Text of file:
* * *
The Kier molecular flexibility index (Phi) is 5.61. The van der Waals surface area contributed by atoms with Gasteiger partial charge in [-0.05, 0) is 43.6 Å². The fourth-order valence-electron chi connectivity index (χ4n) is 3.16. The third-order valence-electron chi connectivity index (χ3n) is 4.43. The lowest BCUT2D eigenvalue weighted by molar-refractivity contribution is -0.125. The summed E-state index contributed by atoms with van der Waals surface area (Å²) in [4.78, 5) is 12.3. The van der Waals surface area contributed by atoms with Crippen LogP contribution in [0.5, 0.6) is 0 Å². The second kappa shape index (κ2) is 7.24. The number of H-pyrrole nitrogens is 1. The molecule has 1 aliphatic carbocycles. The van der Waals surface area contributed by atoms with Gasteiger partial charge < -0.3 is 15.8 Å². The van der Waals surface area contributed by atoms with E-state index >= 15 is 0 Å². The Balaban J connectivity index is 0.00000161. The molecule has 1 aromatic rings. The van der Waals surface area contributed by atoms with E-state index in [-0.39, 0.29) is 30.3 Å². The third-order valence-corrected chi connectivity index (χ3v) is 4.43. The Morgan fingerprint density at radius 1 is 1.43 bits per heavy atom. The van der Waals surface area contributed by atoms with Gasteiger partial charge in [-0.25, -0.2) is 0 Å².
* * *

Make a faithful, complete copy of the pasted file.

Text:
The Kier molecular flexibility index (Phi) is 5.61. The van der Waals surface area contributed by atoms with Gasteiger partial charge in [-0.05, 0) is 43.6 Å². The fourth-order valence-electron chi connectivity index (χ4n) is 3.16. The third-order valence-electron chi connectivity index (χ3n) is 4.43. The lowest BCUT2D eigenvalue weighted by molar-refractivity contribution is -0.125. The summed E-state index contributed by atoms with van der Waals surface area (Å²) in [4.78, 5) is 12.3. The van der Waals surface area contributed by atoms with Crippen LogP contribution in [0.5, 0.6) is 0 Å². The second kappa shape index (κ2) is 7.24. The number of H-pyrrole nitrogens is 1. The molecule has 1 aliphatic carbocycles. The van der Waals surface area contributed by atoms with Gasteiger partial charge < -0.3 is 15.8 Å². The van der Waals surface area contributed by atoms with E-state index >= 15 is 0 Å². The Balaban J connectivity index is 0.00000161. The molecule has 1 aromatic rings. The van der Waals surface area contributed by atoms with E-state index in [-0.39, 0.29) is 30.3 Å². The third-order valence-corrected chi connectivity index (χ3v) is 4.43. The Morgan fingerprint density at radius 1 is 1.43 bits per heavy atom. The van der Waals surface area contributed by atoms with Gasteiger partial charge in [-0.25, -0.2) is 0 Å².